Saturday started out wonderful. And it ended up as one of the worst days of my life.
I shall explain that story by telling you another story.
Mike Lent was a classmate of mine at Hamilton College, he was an ’86, a year behind me. He was a fun guy, great for conversation, the kind of guy who would say to you, “That’s crazy, you’re out of mind, when do we do it?”
Hamilton College winters are brutal winters. I don’t think anybody sees grass on the ground until maybe April at the earliest. And during one winter, I was still going from class to class, from campus building to campus building, in a coat that was more suited for autumn than winter. I don’t know what happened to my winter coat from last year, maybe it just disappeared and I didn’t make enough at my work-study job to get a new coat. Or maybe I was just a knucklehead who still felt about as out of place at a prestigious institution as a Trekkie at a Renaissance Fair.
For some reason, Mike Lent had this intuitiveness about him, where he could sense that something was wrong, and he’d do something about it before you could tell him to stop. Dude actually gave me one of his winter coats – a really nice one – not because I asked for one, or that I was dealing with false bravery to make it through the winter and try to mentally ignore the cold – but he just gave me one. Without strings attached or anything like that.
Spring forward to 2020. It’s a few months before the pandemic, and my ankle is totally destroyed. I’m in recovery, waiting for my leg to heal, and I felt like shit. Next thing I know, there’s an Amazon package. It’s from Mike Lent. He sent me a package of assorted UK chocolates. Tasty ones. Seriously helped me through, mentally and emotionally.
Then came yesterday. One of the worst days of my life. My car had been producing a nasty, burning, fumey smell for a few days now, but I hoped it was just something that would go away. Yeah, it didn’t go away. It got worse. And it got worse at the worst possible time – in the middle of Date Night. And suffice it to say, I had to drop her off and drive the car over to the dealership, where they told me I had a cracked valve. And that it would take a couple of days to repair it, since I brought it over on a Saturday, and after the repairs, they want to fumigate the car and remove as much of the burning smell as possible.
Yeah. Date Night ruined, my car’s up on a lift for a couple of days, and a plan I had to photograph something that night just went straight into the toilet.
Totally awful, no-good, rotten day.
I arrived home. Still feeling like a chump. And why is there an Amazon package on my doorstep? I didn’t order anything …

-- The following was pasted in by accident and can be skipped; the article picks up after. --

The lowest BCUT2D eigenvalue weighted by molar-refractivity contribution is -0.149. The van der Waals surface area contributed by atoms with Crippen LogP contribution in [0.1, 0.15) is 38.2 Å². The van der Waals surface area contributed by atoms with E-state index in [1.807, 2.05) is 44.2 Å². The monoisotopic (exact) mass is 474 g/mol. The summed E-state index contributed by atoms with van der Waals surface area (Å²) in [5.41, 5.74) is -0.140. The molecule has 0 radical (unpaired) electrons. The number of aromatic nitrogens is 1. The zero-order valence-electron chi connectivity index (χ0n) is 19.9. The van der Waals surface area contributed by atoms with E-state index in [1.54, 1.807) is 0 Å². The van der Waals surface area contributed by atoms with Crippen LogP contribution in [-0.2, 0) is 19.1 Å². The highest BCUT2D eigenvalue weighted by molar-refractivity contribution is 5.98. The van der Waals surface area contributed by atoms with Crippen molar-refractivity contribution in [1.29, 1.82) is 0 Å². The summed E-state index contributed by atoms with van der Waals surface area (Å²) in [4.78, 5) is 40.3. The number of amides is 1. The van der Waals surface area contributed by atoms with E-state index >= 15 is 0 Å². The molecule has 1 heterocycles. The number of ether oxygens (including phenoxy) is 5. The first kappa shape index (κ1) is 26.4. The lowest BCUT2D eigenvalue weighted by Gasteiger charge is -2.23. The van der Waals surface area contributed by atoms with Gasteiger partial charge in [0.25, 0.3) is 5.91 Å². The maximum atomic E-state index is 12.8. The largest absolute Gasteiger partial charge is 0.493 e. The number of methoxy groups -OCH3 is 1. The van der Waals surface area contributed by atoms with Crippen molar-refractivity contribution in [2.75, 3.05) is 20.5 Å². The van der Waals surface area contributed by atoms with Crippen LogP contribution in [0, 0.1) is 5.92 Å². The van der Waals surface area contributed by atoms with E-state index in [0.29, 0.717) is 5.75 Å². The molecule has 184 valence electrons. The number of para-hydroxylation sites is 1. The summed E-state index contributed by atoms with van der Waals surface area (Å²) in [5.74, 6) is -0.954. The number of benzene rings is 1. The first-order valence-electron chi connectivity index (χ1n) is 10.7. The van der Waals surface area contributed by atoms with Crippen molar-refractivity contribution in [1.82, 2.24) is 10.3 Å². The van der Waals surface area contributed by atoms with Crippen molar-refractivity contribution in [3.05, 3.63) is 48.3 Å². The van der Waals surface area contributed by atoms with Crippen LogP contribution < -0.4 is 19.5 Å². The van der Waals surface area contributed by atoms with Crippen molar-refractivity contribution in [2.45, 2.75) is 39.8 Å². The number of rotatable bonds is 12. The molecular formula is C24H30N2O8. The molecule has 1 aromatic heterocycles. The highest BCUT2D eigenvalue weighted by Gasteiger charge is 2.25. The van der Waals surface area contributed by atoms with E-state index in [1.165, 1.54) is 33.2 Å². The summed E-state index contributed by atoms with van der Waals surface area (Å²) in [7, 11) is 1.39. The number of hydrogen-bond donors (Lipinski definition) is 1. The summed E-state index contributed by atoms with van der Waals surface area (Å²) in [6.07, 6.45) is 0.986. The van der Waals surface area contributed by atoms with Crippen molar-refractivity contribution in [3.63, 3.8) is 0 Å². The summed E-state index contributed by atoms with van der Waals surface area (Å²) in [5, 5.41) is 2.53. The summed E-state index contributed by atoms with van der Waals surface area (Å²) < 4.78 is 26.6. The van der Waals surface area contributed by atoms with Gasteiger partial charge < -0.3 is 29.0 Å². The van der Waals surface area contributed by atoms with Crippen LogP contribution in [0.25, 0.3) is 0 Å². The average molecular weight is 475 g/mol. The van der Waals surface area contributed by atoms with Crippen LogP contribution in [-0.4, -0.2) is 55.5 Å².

I brought the package inside, and let it sit on my couch for a couple of hours while I sat and contemplated my failures in life. Yeah, trust me on this. You can say to me, “But Chuck, you’re not an ASE Certified Technician, you don’t automatically know if something’s wrong,” and you can say to me, “But Chuck, it’s just a car. Things happen. Cars can be repaired. That’s why you have a new vehicle service contract and a renewed subscription with AAA.”
That’s not the point. The point is, when I take someone on a date, I want to make damn sure that everything is perfect. Anything less than perfect is a failure on my part.
Okay, what is this Amazon box?
I look on the front label. It’s not from my Reddit Secret Santa exchange, because it would have my real name and my Reddit user name on the mailing label.
Okay. Let’s crack it open.
Inside was a hardcover book, Within The Frame: The Journey of Photographic Vision, written by David duChemin. Holy cow. This looks fantastic. I started to flip through the pages. Wow. I can get some serious inspiration and ideas from this.
Oh, look. There’s an Amazon note inside the box.
It’s a note from Mike Lent and his wife. “Hope this book inspires you to even greater creative heights. Merry Christmas, Chuck!”
Sorry, it seems a little dusty in here. Let me rub my eye for a second.
How in the name of all these years does Mike Lent know when someone is in emotional need, and without any thought, he just bestows a random act of kindness upon them? Is it some sort of emphatic reaction to the world in general? Or is it more like the guy is a great person and he just does nice things when you least expect it?
I’m arguing for the latter.
What a great guy. And much thanks for the book. It will certainly inspire me, both photographically and cognitively.
Merry Christmas to you, old bud.
Oh, and I hope you like the artwork I sent you. You know, the one that says “Do Not Open Until Christmas” on the outside of the mailer. 😀